By Sukant Deepak
Srinagar, Jan 21 (IANS): He wants to ask a few questions first, says that most of the time he speaks to the media, a slant is taken by journalists that "makes for a good copy". "You can imagine the repercussions for people like me who run a business in a conflict zone," he says. Javid Parsa, owner of the largest food chain -- Parsa's -- in Kashmir, which has an outlet in every district headquarters of the UT except Bandipora (his hometown) and different parts of the country, including Bengaluru is slowly relaxing over tea. Now smiling too.
With 24 outlets throughout the country, Parsa's first opened shop in Srinagar in October 2017. "Yes, it has been quite a journey, though not really an easy one," the young entrepreneur says.
For someone who operates in a conflict zone, the business model is simple: "When I plan an outlet here, I consider 15 or 20 working days in a month. So, if the target is X amount -- I ask myself, can it be raised if the outlet is closed for 10 days in a month owing to disturbances?" he says.
This 33-year-old, son of a carpenter who grew up in Kashmir and went on to study Interior Design and Business Administration in Jalandhar and Hyderabad respectively was one of the first employees of the international giant Amazon when it opened shop in India.
"Every time I would come back home for holidays, it always struck me that eating out in Kashmir was always restricted to the same Wazwan or Tujj. It was mostly roadside barbecues or the very few restaurants in Srinagar. Not to mention, a complete lack of eating places that also served as cultural spaces."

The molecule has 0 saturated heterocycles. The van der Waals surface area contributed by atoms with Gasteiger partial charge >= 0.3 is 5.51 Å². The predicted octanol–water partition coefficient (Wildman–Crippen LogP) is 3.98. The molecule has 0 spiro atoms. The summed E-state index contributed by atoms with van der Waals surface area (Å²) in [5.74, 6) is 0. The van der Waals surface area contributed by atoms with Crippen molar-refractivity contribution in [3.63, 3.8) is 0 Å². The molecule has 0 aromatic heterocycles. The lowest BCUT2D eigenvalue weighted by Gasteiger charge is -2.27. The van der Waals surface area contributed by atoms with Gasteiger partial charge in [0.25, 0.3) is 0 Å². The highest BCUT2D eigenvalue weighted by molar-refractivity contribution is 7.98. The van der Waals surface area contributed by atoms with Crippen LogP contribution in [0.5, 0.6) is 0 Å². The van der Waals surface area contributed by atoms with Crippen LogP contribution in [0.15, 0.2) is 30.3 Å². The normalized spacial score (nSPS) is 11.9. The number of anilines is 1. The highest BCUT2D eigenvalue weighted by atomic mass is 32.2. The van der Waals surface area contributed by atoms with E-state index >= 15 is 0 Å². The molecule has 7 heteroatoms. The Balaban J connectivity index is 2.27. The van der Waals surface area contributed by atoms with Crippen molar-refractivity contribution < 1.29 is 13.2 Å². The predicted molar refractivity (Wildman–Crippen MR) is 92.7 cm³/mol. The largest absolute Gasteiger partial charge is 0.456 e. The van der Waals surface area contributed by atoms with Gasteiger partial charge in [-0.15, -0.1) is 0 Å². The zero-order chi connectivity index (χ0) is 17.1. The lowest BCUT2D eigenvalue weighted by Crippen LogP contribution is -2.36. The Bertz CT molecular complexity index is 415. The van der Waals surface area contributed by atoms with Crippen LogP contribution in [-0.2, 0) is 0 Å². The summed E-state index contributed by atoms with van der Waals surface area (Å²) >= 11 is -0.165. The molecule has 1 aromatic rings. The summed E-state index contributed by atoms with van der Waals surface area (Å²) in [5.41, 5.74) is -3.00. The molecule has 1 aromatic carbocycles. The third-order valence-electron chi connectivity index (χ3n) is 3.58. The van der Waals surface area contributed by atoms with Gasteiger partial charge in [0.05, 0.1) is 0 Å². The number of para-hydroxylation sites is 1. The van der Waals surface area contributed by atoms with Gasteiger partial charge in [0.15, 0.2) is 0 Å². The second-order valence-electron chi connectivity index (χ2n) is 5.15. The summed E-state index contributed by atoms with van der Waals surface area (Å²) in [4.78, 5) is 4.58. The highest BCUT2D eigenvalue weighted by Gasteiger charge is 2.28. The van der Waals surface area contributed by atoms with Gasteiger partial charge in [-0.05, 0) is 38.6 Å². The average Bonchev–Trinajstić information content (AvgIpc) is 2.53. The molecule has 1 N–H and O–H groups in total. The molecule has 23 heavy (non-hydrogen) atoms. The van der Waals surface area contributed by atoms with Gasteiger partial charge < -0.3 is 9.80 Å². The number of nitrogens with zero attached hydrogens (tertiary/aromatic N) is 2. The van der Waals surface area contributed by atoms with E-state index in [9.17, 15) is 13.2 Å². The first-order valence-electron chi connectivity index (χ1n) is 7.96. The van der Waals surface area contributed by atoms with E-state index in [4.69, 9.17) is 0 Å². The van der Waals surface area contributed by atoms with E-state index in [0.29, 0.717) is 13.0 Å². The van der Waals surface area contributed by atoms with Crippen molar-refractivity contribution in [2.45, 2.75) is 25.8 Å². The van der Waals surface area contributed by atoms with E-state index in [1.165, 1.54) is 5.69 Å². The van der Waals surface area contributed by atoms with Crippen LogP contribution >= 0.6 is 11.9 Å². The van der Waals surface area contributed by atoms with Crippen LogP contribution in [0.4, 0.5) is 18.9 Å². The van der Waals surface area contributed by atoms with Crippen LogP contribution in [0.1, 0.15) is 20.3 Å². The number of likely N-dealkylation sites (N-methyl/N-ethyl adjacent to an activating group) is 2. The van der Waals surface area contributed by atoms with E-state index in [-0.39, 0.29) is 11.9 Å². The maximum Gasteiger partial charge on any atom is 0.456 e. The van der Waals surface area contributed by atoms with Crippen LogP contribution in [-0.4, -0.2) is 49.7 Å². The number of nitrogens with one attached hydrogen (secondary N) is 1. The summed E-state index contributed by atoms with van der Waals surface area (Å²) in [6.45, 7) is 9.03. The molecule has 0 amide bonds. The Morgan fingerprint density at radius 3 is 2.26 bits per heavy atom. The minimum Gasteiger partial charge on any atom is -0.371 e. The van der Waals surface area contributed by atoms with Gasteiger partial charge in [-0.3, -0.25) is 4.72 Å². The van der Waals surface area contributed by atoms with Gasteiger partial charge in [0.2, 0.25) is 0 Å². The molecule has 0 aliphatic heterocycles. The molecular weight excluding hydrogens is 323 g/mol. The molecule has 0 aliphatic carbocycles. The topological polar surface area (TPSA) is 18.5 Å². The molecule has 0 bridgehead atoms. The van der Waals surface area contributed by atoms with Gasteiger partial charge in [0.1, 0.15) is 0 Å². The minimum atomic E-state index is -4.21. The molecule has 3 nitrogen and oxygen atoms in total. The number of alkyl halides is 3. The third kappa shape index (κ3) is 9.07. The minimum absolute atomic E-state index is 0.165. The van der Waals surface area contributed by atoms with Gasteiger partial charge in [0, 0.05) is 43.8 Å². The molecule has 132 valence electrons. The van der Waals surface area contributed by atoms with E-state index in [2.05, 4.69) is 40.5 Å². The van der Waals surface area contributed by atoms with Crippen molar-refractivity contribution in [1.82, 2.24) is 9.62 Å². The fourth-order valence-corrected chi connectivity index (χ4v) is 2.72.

Adding that different spaces like Lamakaan in Hyderabad have had a deep impact on him, Parsa says that his extensive exposure to people and places outside the valley pushed him to create something that is much beyond food.
"An eating place has to be more than just the grub offered there. It must boast of its unique personality, an ambience that is inviting and willingness to improvise."
The fast-food chain which serves both vegetarian and non-vegetarian products -- Wazwan, biryani, pulao, desserts, salads, and beverages, and witnessed the opening of its first outlet in Srinagar in 2017 employs more than 300 people across outlets now.
Interestingly, an important part of the establishment is the 'Parsa Book Bank' that has a collection of more than 20,000 books that can be borrowed. "Each outlet has around 600 books. You can be a part of it by donating just one book, and access the 20,000," he says.
Popular with publishers, artists, writers and musicians who regularly do their book readings and launches at different outlets, Parsa stresses that he has intentionally not restricted his energies to Srinagar. "Out of 19 outlets in Kashmir, only three are in Srinagar, the others are in the 16 district headquarters." Talking about his plans for Bandipora, he says, "That place is known for its culture. So many scholars and historians have emerged from there. One day, I hope to open a cultural centre there, let's see."
For someone who did not use any traditional means of advertising to increase his business and depends only on social media -- Facebook and Instagram, the latter have been nothing short of a blessing. "Frankly, I owe everything to social media. It has truly revolutionized our business," says the entrepreneur who also sponsors several local schools with computers and regularly organises blood donation camps.
Starting much before the cafe culture swept Srinagar, Parsa is happy that he has made a contribution to the dining out culture in the valley. "Especially in rural places. When we started out in Kargil, there was no proper cafe or restaurant, just roadside dhabas. Of course, it has been challenging for me too. People in many of these places did not really go out with their families for a meal out.
Content that even after seven years in this trade, he still wakes up with the same enthusiasm, he concludes, "I just want to establish that it has been an individual effort. I do not like to be a poster boy of any narrative."